Dr_Watso

Platinum Member
TBH....

I've gave up trying to hear everything on stage 25 years ago. I just pop in my plugs and play and don't get hung up about it. The benefits of this philosophy are that it's cheap, easy to carry, requires little additional space in the van, and takes very little time to set up and break down.

;-)

If I really wanted to hear everything all perfect and pristine, I'd quit the band, sit at the bar, and have a beer with my wife.
Like I said, normally, I just get on with it. But hell, if there's something I can do to be proactive and fix the problem, it's worth at least thinking about. The other thing about this band is that there are a lot of things that are not a fixed amount of measures, and it varies how long a solo or even a normal part might go. We all know ahead starting the song and we all agree on audio cues in the music or part to let us all come back together on the same beat. So when I can't actually hear the difference between each note or chord they play, it can make a blunder that's quite obvious.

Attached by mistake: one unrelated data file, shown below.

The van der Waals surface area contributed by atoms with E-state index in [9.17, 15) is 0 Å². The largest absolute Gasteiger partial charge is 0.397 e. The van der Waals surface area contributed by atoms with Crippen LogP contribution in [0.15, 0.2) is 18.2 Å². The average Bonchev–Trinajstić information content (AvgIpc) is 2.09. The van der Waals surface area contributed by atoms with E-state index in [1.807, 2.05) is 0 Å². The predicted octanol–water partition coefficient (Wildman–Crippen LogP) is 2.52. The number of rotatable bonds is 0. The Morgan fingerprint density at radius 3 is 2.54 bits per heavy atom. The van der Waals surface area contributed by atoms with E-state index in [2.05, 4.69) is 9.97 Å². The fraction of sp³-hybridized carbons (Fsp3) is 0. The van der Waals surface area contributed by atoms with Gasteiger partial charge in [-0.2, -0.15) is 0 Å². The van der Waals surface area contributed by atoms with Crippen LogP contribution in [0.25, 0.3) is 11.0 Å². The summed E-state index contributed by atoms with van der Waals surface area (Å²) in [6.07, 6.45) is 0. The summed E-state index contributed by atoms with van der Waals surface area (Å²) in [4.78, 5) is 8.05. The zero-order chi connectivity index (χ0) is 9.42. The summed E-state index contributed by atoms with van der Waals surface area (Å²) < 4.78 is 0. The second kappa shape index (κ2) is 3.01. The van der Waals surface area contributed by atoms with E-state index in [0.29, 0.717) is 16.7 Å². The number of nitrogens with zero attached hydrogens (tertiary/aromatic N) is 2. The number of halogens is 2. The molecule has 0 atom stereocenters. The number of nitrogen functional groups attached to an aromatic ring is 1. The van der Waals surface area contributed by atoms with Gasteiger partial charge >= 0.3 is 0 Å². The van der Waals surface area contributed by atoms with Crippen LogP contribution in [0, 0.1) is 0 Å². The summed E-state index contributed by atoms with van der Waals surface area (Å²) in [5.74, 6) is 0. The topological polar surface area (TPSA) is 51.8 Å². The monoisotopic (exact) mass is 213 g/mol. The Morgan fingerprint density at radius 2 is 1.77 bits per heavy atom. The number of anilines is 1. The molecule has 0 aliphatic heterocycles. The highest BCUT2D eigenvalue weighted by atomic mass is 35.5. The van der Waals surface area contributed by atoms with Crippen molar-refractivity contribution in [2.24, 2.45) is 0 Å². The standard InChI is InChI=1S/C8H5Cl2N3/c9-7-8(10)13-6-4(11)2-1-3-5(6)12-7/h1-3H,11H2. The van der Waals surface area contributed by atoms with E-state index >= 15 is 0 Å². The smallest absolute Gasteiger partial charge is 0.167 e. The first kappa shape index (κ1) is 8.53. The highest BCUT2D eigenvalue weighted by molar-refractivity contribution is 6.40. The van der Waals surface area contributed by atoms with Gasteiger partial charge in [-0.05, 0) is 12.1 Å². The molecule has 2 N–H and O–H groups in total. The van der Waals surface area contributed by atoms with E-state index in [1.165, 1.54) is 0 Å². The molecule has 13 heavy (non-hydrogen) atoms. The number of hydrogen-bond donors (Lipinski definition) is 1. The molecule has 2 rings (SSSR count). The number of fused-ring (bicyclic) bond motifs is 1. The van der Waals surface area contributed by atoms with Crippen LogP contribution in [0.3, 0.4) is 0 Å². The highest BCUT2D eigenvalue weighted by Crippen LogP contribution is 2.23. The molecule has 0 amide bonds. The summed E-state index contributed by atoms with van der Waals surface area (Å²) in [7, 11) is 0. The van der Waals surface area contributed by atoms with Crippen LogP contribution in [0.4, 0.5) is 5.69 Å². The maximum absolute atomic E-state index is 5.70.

For an update to all, the whole band talked about it last night and we are going to pool our money and buy a single mixer or something to collect the output from the sound guy and we will each have our own wedge monitor that we can use if the venue warrants it. I figure I'll set it up, and only use it or make adjustments if I need to.

I can't imagine that any decent sound guy will balk at giving us an even feed to run our own monitor system in addition.
 

Dr_Watso

Platinum Member
If you're playing with fuzzy guitars, ask any monitor guy to cut the 250Hz from most of the instruments except the bass for your mix. It's a temporary solution and I think in-ears are the answer but give it a go. 250Hz is generally where most instruments merge and you lose definition. Fuzzy guitars will definitely make this issue worse.